I don’t have any regrets saying that I went to see it seven times; some in IMAX, some in IMAX 3D, some regular screens. I enjoyed the film and I enjoyed being in a room full of Star Wars fans again. Being introverted and not into the typical ‘guy stuff’ can be isolating. It was a nice reminder that there are others out there who might be going through similar things as I am, or knows how much something like a film series can do for someone fumbling through life.

At our second viewing the Saturday after release, I remember sitting next to a woman who was there alone. She was visiting from Europe and didn’t want to wait until going back home to watch Star Wars.

I saw her pump her fist in excitement when the Resistance shows up to fight the First Order at Maz Kanata’s, cheering them on to herself in the theater. I love seeing things like that. I have my own history, story and relationship with Star Wars, and I’m sure that woman in the theater has her own unique story that she can tell as well.

Most importantly, it was fun seeing kids in the theaters having that same sense of wonder on their faces that I had years before. It makes me even more excited to have kids and introduce them to all of this.

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2015 Force Friday haul. Yea, I know. No regrets.

Over the course of the next two years, I was excited for The Last Jedi, but felt I wasn’t as consumed as I was for The Force Awakens. We got Rogue One in between trilogy movies which definitely tempered some of the excitement and I was just going through a lot in my personal life that I had to think about.

I still watched Disney celebration live, and saw The Last Jedi’s trailer for the first time with everyone else. I still pre purchased two showings the second after tickets went on sale, and still endlessly theorized in my head what it meant for the Jedi to end, but it was different. Star Wars was back into the forefront of our lives which is great and fun, but it also means the next Star Wars is only a short time away. We’ll talk more about this at the end of the review.

you’ll be able to surmise by now that I’m a huge Star Wars fan. I love the story, characters, imagination and endless possibilities. I don’t think any of the Star Wars films are perfect, but I don’t really need them to be. As I get older, I’m finding that I need different things out of Star Wars films.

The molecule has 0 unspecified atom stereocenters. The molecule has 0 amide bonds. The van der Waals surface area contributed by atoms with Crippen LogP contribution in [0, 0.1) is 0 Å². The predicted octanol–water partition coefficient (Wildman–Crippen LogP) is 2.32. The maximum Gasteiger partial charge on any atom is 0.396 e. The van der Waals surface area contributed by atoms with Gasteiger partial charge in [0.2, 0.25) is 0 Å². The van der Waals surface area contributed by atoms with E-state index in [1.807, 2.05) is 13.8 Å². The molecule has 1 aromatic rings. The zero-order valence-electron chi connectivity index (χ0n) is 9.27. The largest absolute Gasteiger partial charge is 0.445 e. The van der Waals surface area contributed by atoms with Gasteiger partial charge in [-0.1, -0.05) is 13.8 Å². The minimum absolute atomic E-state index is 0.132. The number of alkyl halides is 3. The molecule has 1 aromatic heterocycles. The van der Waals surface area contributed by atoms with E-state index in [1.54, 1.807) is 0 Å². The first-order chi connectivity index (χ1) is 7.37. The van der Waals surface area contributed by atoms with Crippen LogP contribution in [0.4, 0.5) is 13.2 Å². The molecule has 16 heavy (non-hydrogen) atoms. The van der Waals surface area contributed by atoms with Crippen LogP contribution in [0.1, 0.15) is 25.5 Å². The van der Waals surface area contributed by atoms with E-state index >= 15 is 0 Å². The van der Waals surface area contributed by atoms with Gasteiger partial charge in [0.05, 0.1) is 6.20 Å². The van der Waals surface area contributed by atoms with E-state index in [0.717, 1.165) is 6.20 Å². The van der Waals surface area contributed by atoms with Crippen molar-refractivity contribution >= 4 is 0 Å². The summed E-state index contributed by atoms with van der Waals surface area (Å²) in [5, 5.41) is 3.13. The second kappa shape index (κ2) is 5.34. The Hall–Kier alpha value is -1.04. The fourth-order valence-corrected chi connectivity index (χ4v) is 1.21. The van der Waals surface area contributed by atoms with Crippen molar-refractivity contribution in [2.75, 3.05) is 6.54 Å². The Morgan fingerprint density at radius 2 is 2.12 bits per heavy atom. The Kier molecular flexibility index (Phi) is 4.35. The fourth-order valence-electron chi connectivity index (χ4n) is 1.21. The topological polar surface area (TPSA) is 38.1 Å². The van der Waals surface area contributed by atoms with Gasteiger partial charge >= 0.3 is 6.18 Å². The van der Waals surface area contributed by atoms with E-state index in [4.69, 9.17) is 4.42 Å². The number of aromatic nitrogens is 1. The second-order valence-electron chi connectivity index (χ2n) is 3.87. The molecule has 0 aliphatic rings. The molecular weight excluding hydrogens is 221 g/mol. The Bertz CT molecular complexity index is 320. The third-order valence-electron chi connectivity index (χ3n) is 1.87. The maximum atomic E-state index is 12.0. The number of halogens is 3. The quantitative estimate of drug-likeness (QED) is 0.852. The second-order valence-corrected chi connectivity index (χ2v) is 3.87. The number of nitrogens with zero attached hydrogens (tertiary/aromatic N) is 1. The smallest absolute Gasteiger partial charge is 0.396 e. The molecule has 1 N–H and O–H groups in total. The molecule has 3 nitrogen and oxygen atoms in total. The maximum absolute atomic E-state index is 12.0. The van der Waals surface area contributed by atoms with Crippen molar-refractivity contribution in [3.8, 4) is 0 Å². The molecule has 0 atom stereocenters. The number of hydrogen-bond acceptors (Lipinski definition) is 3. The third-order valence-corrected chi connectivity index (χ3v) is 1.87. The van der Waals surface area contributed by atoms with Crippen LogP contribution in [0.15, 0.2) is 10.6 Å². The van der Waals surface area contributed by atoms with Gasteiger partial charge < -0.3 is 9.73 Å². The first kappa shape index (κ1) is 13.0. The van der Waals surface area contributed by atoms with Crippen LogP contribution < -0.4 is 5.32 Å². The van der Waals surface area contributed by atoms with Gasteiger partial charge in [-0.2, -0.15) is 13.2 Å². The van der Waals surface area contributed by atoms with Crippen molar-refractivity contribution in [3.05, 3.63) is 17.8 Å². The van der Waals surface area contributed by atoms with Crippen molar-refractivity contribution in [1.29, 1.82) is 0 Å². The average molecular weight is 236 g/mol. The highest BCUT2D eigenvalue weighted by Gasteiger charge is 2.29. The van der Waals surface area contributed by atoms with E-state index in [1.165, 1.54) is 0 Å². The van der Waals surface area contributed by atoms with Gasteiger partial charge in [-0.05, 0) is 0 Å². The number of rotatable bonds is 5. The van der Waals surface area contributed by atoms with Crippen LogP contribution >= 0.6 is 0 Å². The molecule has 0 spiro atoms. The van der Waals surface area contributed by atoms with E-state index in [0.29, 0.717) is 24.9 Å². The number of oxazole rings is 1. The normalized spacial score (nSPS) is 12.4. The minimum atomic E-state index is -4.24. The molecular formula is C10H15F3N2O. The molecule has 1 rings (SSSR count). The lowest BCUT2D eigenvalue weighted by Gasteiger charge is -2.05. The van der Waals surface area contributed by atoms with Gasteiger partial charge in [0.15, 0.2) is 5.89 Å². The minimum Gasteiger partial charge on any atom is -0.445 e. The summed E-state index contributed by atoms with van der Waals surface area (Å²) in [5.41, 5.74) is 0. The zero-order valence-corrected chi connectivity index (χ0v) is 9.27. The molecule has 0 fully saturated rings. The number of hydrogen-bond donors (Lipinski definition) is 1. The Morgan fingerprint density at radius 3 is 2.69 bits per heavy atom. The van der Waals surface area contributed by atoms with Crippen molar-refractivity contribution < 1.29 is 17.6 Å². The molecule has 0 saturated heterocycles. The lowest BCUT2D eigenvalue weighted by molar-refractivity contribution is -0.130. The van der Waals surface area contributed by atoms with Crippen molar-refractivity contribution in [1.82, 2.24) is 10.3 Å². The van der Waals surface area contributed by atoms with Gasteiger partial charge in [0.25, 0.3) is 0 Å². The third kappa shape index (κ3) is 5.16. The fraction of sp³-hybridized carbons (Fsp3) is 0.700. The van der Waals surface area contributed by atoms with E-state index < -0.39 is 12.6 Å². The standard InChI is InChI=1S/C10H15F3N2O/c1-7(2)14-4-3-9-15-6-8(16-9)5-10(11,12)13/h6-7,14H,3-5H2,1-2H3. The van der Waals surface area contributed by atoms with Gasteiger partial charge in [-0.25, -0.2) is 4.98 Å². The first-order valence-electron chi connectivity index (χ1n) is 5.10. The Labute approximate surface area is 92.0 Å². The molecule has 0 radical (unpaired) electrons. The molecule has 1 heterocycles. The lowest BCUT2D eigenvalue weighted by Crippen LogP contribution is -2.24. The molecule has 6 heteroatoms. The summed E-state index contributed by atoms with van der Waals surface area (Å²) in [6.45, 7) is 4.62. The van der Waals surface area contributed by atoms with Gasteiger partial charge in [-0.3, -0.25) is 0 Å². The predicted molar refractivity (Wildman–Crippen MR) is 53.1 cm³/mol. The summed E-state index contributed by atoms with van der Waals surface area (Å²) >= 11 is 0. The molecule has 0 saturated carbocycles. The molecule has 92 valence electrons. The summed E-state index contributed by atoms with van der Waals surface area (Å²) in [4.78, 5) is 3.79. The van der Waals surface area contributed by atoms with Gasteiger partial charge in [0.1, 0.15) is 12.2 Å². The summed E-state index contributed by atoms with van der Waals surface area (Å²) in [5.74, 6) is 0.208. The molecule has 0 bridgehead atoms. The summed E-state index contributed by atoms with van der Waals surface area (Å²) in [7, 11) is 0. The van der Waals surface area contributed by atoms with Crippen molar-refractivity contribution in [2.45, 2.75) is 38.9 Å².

Going into The Force Awakens, I had the feeling that I just wanted the movie to be fun, and I felt I got that. With my chief criticism of The Force Awakens being that it was very much a re-telling of A New Hope, I was curious with how they would handle The Last Jedi. I felt that if it was a re-telling of The Empire Strikes Back, Episodes VII – IX as a trilogy, would ultimately fall flat for me.

As I get older and read more books, watch more movies and am exposed to more experiences, I’m starting to value things differently than in the past. Playing video games, I may have wanted super cool badass edgy realistic graphics when I was 12, but now I appreciate something that’s unique and stands out for having its own identity.

With The Last Jedi, I wanted to be surprised. I wanted to see new things in Star Wars. I’m getting bored of the Rebellion vs. the Empire (and subsequently the Resistance vs. the First Order).

I knew going in that the groundwork had been laid for the Resistance vs. the First Order to continue, but we were also facing down another Jedi training session as well as a parental reveal for Rey, just like in The Empire Strikes Back.

Also, while I appreciate the idea of the Jedi and Sith in Star Wars; being cyclical and the balance of neither side being able to completely wipe out the other, there’s also the side of me that wants something else to be introduced and throw a wrench into that formula.

Because I won’t be going through a play by play of every scene in the film, you should probably check it out before reading on. However, I will be going over major plotlines, characters, choices and everything between regarding The Last Jedi.

The Best Pilot in the Resistance

One of the things that I have enjoyed the most about Poe is his reputation for being a great pilot. This was attempted once before in this series, “I’ll try spinning, that’s a good trick!”, but it fell flat for me overall. Anakin does end up doing some more impressive stuff in Revenge of the Sith, but it didn’t feel next-tier amazing.

Poe is decked out in legendaries as far as I’m concerned. We see Poe show off three different moments in The Force Awakens to back up the claims that he’s the best pilot in the Resistance.

  • We see him say that he can fly anything, backed by him jumping into a TIE Fighter and escaping to Jakku.
  • We have a great sequence on Takodana where Poe takes down multiple TIE Fighters in one smooth sequence.
  • Poe leads the other Resistance fighters into the new trench run and shuts down Starkiller base’s oscillator.

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Poe facing down the Dreadnought alone.